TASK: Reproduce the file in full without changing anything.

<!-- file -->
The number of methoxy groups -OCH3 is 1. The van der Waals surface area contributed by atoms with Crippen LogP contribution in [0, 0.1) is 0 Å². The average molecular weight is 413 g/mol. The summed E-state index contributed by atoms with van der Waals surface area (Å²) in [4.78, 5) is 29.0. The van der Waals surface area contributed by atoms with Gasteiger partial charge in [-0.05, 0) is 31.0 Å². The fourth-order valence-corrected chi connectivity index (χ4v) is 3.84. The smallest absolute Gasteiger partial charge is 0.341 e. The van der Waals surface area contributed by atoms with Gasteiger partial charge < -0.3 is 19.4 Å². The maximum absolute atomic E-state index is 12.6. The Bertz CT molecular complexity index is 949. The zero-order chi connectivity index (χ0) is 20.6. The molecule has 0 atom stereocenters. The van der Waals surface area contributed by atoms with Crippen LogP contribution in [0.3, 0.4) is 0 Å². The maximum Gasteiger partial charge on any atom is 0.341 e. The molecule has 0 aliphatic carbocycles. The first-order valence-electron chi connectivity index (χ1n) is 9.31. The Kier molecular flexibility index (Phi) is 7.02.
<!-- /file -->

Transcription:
The number of methoxy groups -OCH3 is 1. The van der Waals surface area contributed by atoms with Crippen LogP contribution in [0, 0.1) is 0 Å². The average molecular weight is 413 g/mol. The summed E-state index contributed by atoms with van der Waals surface area (Å²) in [4.78, 5) is 29.0. The van der Waals surface area contributed by atoms with Gasteiger partial charge in [-0.05, 0) is 31.0 Å². The fourth-order valence-corrected chi connectivity index (χ4v) is 3.84. The smallest absolute Gasteiger partial charge is 0.341 e. The van der Waals surface area contributed by atoms with Gasteiger partial charge < -0.3 is 19.4 Å². The maximum absolute atomic E-state index is 12.6. The Bertz CT molecular complexity index is 949. The zero-order chi connectivity index (χ0) is 20.6. The molecule has 0 atom stereocenters. The van der Waals surface area contributed by atoms with Crippen LogP contribution in [0.3, 0.4) is 0 Å². The maximum Gasteiger partial charge on any atom is 0.341 e. The molecule has 0 aliphatic carbocycles. The first-order valence-electron chi connectivity index (χ1n) is 9.31. The Kier molecular flexibility index (Phi) is 7.02.